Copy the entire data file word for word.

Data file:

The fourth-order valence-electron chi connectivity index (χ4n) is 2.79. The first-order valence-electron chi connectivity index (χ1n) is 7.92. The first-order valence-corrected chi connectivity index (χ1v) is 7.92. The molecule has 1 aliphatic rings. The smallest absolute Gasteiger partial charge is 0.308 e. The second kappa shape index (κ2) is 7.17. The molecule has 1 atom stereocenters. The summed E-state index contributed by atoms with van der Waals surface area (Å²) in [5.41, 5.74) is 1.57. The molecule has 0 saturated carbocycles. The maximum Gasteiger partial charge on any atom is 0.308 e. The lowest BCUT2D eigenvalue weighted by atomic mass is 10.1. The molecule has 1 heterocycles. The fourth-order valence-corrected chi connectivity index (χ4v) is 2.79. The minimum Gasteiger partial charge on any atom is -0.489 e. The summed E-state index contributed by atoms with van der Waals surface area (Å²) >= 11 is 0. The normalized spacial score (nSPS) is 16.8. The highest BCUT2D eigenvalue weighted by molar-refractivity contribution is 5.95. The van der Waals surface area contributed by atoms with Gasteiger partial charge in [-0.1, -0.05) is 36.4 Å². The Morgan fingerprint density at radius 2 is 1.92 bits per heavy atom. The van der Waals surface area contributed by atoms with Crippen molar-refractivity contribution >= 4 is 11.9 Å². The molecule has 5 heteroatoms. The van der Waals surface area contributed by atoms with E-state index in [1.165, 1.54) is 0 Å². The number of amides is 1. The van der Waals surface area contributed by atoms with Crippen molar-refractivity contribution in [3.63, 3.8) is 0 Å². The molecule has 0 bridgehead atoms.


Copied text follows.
The fourth-order valence-electron chi connectivity index (χ4n) is 2.79. The first-order valence-electron chi connectivity index (χ1n) is 7.92. The first-order valence-corrected chi connectivity index (χ1v) is 7.92. The molecule has 1 aliphatic rings. The smallest absolute Gasteiger partial charge is 0.308 e. The second kappa shape index (κ2) is 7.17. The molecule has 1 atom stereocenters. The summed E-state index contributed by atoms with van der Waals surface area (Å²) in [5.41, 5.74) is 1.57. The molecule has 0 saturated carbocycles. The maximum Gasteiger partial charge on any atom is 0.308 e. The lowest BCUT2D eigenvalue weighted by atomic mass is 10.1. The molecule has 1 heterocycles. The fourth-order valence-corrected chi connectivity index (χ4v) is 2.79. The minimum Gasteiger partial charge on any atom is -0.489 e. The summed E-state index contributed by atoms with van der Waals surface area (Å²) >= 11 is 0. The normalized spacial score (nSPS) is 16.8. The highest BCUT2D eigenvalue weighted by molar-refractivity contribution is 5.95. The van der Waals surface area contributed by atoms with Gasteiger partial charge in [-0.1, -0.05) is 36.4 Å². The Morgan fingerprint density at radius 2 is 1.92 bits per heavy atom. The van der Waals surface area contributed by atoms with Crippen molar-refractivity contribution >= 4 is 11.9 Å². The molecule has 5 heteroatoms. The van der Waals surface area contributed by atoms with E-state index in [1.165, 1.54) is 0 Å². The number of amides is 1. The van der Waals surface area contributed by atoms with Crippen molar-refractivity contribution in [3.63, 3.8) is 0 Å². The molecule has 0 bridgehead atoms.